Fed Officials Cast Doubt About Rate Cuts: XM.com

File image of Fed board member Neel Kashkari. Image Dan Nguyen / ProPublica. Reproduced under CC 2.0 licensing.

Written by Raffi Boyadjian, Lead Investment Analyst at XM.com

Fresh uncertainty about the timing and pace of Fed rate cuts this year weighed on markets on Friday as policymakers grew increasingly wary about the inflation outlook.

The expectation that the Fed will be able to cut rates three times by year-end has been under scrutiny all week, initially coming into doubt from the hot ISM manufacturing survey before the softer services PMI eased concerns mid-week.

Fed Chair Powell and other speakers seemed to endorse the view that three rate cuts were feasible in 2024, but the tune changed on Thursday when Kashkari and others sounded less optimistic.

Minneapolis Fed chief Neel Kashkari suggested that rates might have to stay on hold for the rest of the year if inflation continues to move sideways. Richmond Fed’s Barkin and Chicago Fed’s Goolsbee also questioned whether inflation was headed in the right direction.

The hawkish remarks dented sentiment in equity markets, with all three of Wall Street’s leading indices closing more than 1% lower, while the US dollar halted its decline that was driven by the somewhat more dovish commentary earlier in the week.

Treasury yields were more subdued, however, with the 10-year yield edging up only marginally, as rate cut expectations remained steady. Investors still expect around 70-basis-points of rate reductions in 2024 so the latest comments from Fed officials haven’t led to a significant repricing.

It’s likely that traders are holding their nerve ahead of the March jobs report due at 12:30 GMT. The consensus forecast is for nonfarm payrolls to have risen by 200k and for wage growth to have moderated to 4.1%. If the NFP numbers underscore the not too hot, not too cold narrative, then there’s the potential for stocks to stage a late rebound and for the dollar to resume its slide.

But it’s notable that even as the greenback bounced back, currencies such as the euro stood their ground and the Australian dollar lost only a fraction of its recent gains amid improved optimism about China’s economic recovery.

The yen, meanwhile, spiked to a two-week high as Japanese officials maintained their verbal intervention, repeating the usual warnings, and Bank of Japan Governor Kazuo Ueda also weighed in on the debate.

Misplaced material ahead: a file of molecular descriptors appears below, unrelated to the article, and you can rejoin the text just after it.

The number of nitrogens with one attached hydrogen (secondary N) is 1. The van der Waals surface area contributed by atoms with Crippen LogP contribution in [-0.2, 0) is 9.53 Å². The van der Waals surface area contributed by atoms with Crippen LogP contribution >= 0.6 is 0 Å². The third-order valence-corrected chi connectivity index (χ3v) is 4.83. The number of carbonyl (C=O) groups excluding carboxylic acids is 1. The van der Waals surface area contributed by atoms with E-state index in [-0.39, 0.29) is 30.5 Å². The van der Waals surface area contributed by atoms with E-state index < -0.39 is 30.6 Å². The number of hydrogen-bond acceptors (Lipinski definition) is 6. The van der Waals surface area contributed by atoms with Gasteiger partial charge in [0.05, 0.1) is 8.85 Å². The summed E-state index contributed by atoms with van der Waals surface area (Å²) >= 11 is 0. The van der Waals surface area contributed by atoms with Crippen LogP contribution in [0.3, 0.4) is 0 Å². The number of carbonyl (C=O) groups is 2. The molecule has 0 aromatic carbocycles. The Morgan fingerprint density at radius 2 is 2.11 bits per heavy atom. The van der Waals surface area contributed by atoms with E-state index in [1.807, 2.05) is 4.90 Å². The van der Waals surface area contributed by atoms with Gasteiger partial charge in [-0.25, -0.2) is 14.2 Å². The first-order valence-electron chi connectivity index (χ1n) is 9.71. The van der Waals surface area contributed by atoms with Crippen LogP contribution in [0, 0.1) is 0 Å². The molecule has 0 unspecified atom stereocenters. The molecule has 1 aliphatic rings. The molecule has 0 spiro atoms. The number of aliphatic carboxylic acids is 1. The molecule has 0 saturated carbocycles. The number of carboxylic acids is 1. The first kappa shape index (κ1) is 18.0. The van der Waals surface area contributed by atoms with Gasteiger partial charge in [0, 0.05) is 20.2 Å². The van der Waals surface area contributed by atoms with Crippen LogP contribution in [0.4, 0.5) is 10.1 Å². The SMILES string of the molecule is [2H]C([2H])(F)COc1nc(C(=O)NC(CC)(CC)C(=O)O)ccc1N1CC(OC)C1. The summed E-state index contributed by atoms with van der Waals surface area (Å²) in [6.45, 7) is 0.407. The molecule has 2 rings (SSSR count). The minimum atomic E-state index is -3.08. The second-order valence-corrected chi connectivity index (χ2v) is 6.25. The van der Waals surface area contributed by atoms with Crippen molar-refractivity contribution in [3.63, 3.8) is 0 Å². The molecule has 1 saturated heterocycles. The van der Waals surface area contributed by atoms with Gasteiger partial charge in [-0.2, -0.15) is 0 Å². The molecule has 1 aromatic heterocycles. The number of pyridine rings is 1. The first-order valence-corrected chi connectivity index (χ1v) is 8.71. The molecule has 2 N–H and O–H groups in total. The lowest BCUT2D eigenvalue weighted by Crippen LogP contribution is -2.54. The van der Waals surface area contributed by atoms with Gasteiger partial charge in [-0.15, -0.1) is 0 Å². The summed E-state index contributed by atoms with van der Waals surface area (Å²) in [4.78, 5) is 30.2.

Ueda told the Asahi newspaper that a weaker yen could force the BoJ to respond with tighter policy if import costs go up. But it was the hints on future rate hikes that came close to pushing the Japanese currency out of its recent tight range against the US dollar.

Ueda raised the prospect of a follow-up rate increase in Q4 should inflation pick up again from higher wages in the “summer towards autumn”.

However, it didn’t take long for the yen to lose steam after briefly strengthening past the 151.00 per dollar level. Dollar/yen was last trading at 151.40.

Safe-haven demand is also likely contributing to a broadly steadier yen today amid the heightened tensions in the Middle East. Israel has warned of a possible attack by Iran over the weekend in retaliation to the Israeli airstrike earlier this week that destroyed the Iranian consulate in Syria.

The threat of a fresh disruption to oil supply has been bolstering oil prices in recent days. Both WTI and Brent crude futures have climbed to more than five-month highs, with the rebound in global manufacturing in March, including in China, further boosting prices on signs of improving demand.

Gold came under pressure for a second day on Friday, however, as the mildly stronger dollar likely triggered some profit taking for the precious metal following another record peak yesterday when it hit $2,305/oz.